This crystal tester is very straightforward. Fitting a crystal or switching on the supply voltage generates a ‘start pulse’ resulting from the fact that the crystal briefly pulls the voltage on the base of T1 low. This directly affects the operating point of the transistor via feedback capacitor C1, with the result that the transistor starts oscillating.
Resistor R2 limits the maximum operating current of the transistor. A 100-pF capacitor (C2) is connected in parallel with R2 for decoupling, and capacitor C3 is used to prevent the DC voltage on the emitter from appearing at the output.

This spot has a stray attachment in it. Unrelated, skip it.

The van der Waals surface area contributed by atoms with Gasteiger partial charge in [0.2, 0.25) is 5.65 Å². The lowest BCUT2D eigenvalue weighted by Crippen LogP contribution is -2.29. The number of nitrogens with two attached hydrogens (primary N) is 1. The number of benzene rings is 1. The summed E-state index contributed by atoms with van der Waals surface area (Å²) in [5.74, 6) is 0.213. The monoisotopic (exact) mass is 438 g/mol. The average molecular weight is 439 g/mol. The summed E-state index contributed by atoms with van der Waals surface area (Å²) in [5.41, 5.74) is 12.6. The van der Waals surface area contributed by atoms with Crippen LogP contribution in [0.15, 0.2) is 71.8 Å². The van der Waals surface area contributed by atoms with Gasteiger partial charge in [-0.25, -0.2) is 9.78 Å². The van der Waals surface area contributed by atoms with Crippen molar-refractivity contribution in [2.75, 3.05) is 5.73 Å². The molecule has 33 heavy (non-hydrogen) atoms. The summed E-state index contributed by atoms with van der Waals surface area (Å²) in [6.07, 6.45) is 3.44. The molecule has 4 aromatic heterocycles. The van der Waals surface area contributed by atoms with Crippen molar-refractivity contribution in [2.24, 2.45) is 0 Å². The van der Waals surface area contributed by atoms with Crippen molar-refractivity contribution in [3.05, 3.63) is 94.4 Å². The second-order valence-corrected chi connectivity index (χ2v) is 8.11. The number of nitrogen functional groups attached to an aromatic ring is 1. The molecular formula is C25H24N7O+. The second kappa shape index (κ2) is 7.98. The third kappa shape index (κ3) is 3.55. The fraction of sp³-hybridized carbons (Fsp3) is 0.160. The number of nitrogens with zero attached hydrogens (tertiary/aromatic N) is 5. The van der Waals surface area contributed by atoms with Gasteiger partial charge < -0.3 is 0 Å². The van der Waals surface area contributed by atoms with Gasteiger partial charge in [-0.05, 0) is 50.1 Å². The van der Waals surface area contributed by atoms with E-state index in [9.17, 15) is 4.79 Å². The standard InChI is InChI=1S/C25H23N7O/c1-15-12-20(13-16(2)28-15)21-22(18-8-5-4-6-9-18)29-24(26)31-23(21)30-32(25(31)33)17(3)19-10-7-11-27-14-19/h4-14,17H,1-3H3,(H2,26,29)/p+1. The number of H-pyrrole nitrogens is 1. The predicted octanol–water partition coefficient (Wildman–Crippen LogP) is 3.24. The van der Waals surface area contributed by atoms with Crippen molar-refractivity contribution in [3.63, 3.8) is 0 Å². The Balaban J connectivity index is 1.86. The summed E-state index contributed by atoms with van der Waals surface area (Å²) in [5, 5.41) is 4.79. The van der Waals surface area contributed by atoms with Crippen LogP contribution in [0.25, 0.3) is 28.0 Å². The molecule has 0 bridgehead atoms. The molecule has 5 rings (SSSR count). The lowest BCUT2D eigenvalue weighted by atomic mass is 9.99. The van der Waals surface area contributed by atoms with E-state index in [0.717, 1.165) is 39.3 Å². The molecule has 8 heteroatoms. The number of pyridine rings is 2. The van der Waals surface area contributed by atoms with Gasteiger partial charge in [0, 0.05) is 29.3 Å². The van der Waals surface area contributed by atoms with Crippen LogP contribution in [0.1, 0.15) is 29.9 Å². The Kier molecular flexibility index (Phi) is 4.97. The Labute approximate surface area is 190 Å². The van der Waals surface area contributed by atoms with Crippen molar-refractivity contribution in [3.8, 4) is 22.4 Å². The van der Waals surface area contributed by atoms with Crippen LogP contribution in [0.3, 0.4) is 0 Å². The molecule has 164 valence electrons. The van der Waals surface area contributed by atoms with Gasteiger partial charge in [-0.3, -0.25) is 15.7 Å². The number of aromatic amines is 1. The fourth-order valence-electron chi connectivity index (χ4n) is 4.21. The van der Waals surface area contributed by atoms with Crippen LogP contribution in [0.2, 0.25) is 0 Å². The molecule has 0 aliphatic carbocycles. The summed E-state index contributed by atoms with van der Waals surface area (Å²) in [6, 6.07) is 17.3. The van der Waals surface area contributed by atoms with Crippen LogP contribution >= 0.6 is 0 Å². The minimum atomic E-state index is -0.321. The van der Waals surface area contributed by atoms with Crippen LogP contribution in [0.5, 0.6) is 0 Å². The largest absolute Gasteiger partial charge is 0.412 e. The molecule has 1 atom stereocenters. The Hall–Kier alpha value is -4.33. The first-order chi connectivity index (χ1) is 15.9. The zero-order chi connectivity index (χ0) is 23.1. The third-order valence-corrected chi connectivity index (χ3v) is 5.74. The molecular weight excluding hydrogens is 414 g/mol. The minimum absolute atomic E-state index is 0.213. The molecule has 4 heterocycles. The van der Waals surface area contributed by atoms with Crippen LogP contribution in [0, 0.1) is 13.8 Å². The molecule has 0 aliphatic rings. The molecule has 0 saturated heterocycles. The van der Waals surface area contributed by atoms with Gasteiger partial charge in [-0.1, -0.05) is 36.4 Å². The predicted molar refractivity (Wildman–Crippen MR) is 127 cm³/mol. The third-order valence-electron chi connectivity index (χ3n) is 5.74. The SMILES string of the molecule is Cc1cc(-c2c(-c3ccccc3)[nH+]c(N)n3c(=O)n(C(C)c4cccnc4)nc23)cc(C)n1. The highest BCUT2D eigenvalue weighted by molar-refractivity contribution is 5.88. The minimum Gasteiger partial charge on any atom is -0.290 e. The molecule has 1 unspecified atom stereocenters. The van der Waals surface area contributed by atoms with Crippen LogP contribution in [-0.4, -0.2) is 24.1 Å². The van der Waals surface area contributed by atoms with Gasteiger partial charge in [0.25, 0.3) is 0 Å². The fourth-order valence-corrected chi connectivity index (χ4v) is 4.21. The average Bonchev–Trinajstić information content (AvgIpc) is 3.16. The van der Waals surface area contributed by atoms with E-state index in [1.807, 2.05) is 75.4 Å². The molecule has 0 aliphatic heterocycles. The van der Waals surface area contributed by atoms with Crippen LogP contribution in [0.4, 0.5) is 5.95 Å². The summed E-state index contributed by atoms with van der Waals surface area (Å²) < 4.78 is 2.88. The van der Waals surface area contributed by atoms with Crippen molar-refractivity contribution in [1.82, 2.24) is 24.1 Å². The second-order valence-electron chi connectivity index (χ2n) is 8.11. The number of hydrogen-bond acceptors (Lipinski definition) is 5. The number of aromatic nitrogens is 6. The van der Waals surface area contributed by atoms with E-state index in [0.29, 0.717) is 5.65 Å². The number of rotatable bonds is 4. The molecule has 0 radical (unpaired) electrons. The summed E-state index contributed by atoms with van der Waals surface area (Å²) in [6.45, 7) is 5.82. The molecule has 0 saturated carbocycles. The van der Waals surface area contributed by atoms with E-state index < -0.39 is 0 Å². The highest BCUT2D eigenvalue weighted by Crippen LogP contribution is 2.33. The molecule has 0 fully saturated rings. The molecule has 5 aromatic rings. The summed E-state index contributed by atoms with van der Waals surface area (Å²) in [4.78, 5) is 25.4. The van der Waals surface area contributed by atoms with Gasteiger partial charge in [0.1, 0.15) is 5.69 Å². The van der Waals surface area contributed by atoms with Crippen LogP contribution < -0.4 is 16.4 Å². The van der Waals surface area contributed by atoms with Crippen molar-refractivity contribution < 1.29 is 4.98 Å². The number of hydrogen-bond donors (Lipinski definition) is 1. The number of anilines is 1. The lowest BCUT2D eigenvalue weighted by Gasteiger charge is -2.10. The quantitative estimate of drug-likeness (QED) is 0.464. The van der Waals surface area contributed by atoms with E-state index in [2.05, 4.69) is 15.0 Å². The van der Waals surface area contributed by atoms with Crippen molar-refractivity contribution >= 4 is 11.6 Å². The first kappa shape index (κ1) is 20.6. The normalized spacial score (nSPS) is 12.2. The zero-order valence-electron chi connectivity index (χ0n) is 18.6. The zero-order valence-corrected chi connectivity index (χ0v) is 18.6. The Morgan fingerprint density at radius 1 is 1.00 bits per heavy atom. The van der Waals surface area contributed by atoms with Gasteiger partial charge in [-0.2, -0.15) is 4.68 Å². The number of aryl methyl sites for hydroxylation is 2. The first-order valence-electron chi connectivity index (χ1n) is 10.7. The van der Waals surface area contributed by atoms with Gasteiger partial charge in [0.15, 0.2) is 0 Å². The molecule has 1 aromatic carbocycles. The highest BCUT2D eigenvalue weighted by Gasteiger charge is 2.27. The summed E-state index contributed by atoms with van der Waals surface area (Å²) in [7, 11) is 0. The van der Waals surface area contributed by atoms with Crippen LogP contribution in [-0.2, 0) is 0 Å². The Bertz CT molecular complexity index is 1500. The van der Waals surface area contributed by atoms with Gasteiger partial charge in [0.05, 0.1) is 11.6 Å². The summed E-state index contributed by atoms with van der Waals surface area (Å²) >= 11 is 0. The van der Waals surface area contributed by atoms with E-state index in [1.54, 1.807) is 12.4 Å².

An AC signal will, therefore, be present at the output if the crystal is OK. You can put together your own indicator circuit to make this visible, such as an HF probe connected to a meter or a transistor with an LED.
Another tip: if you connect two LEDs in reverse parallel in series with the ground lead of the crystal, they will both light up when the crystal oscillates.